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Global News - 22 February 2014

Global News from Materials Recycling World: MRW brings you news from around the globe.

ASIA

Tomra allows hands-on testing in China
Norway’s Tomra Sorting Solutions has opened a test centre in Xiamen, China, to demonstrate its technology to the country’s potentially huge customer base.

Jacob Rognhaug, country manager China at Tomra, said the centre offered customers a “hands-on way to learn directly about the ability of our machines to adapt to a variety of operating environments”
Customers will be able to test their own samples

> Recycling International, 3 Feb

BASF starts organics project in Sri Lanka
Chemicals company BASF, together with partners, has launched project Replace in Colombo, Sri Lanka.

The project’s first step will be to endorse the use of certified compostable bags made with BASF’s ecovio/ecoflex to efficiently manage organic and biodegradable waste in Sri Lanka.

Witnessing the launch in the capital Colombo were government officials, policy makers, waste management companies, Colombo Municipal Council, urban councils, convertors, hotel chains and shopping malls.

> Press Release, 3 Feb

AUSTRALASIA

Bidders line up for NZ waste management
The sale of New Zealand’s biggest waste disposal company, Transpacific Waste Management, has taken a new turn with the emergence of private equity company Beijing Capital of China as a possible trade buyer, market sources said.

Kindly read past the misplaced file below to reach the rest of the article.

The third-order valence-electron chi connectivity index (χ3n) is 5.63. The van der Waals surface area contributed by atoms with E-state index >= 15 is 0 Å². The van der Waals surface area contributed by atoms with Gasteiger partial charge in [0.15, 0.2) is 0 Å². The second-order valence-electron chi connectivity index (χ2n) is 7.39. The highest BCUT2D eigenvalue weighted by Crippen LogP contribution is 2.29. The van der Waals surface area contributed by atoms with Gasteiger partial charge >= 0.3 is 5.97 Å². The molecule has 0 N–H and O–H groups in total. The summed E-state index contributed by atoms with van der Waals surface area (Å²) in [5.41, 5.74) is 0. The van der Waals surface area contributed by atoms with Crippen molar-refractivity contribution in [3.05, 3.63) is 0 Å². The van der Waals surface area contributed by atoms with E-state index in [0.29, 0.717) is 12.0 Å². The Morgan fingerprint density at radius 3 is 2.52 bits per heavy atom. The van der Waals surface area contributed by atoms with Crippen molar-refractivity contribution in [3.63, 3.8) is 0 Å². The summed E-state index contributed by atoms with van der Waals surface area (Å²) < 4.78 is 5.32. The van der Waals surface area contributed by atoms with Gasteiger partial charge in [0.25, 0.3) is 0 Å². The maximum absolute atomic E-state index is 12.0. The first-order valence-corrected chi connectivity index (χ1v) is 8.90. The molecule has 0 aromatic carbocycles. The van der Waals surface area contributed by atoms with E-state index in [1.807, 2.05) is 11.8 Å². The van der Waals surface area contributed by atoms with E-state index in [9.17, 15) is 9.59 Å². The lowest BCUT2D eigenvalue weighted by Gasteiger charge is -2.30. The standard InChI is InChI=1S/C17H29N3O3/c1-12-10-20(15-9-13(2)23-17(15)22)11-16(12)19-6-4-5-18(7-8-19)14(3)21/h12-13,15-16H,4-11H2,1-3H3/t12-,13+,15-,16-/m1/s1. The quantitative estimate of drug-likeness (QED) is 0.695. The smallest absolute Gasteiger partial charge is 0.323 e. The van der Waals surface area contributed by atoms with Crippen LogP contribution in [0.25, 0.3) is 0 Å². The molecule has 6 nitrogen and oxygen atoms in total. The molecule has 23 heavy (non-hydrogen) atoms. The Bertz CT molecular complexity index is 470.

Private equity companies Carlisle Group and KKR, along with New Zealand specialist infrastructure group Infratil, are also understood to be potential trade buyers for Transpacific, which is owned by Australia’s Transpacific Industries.

Beijing Capital is the private equity arm of Beijing Capital Group, which is owned by the Beijing Municipal Government.

> New Zealand Herald, 5 Feb

Food-grade packaging from waste PET first
Flight Plastics, a New Zealand-based company, has opened a plastics packaging plant that will manufacture food-grade PET packaging from recycled PET flake. The company said the facility is the first in the country to do this.

Director Derek Lander said: “Research shows that 87% of New Zealanders want their packaging to be recyclable and to contain where possible recycled materials.

“That has been our experience in the UK, too, where the majority of what we produce at our plant in Hampshire now uses recycled PET flakes.”

> Recycling Today, 5 Feb

EUROPE

Project develops new products from tyres
Michelin’s tyre recycling project TREC is developing new uses for used tyres in partnership with the French Atomic Energy and Alternative Energies Commission, biotechnology company Proteus and Solides Divisés Technologies, an industrial company specialising in ultra-fine powders.

The first project, TREC Regeneration, involves regenerating rubber compounds to make new tyres, while the second, TREC Alcohol, will produce a chemical intermediate needed to synthesise raw materials used in the manufacturing process.

The alcohol from used tyres will be included in the BioButterfly butadiene production project, along with biomass alcohol from sources such as sugar, wood and agricultural waste.

> Recycling Today, 4 Feb

Eastern Europe boom for Danieli machines
Recycling machinery manufacturer Danieli Henschel has seen a revival in its business in Russia, Belarus and Ukraine. In recent months, the company has delivered equipment to several customers in the region, according to marketing manager Line Germany.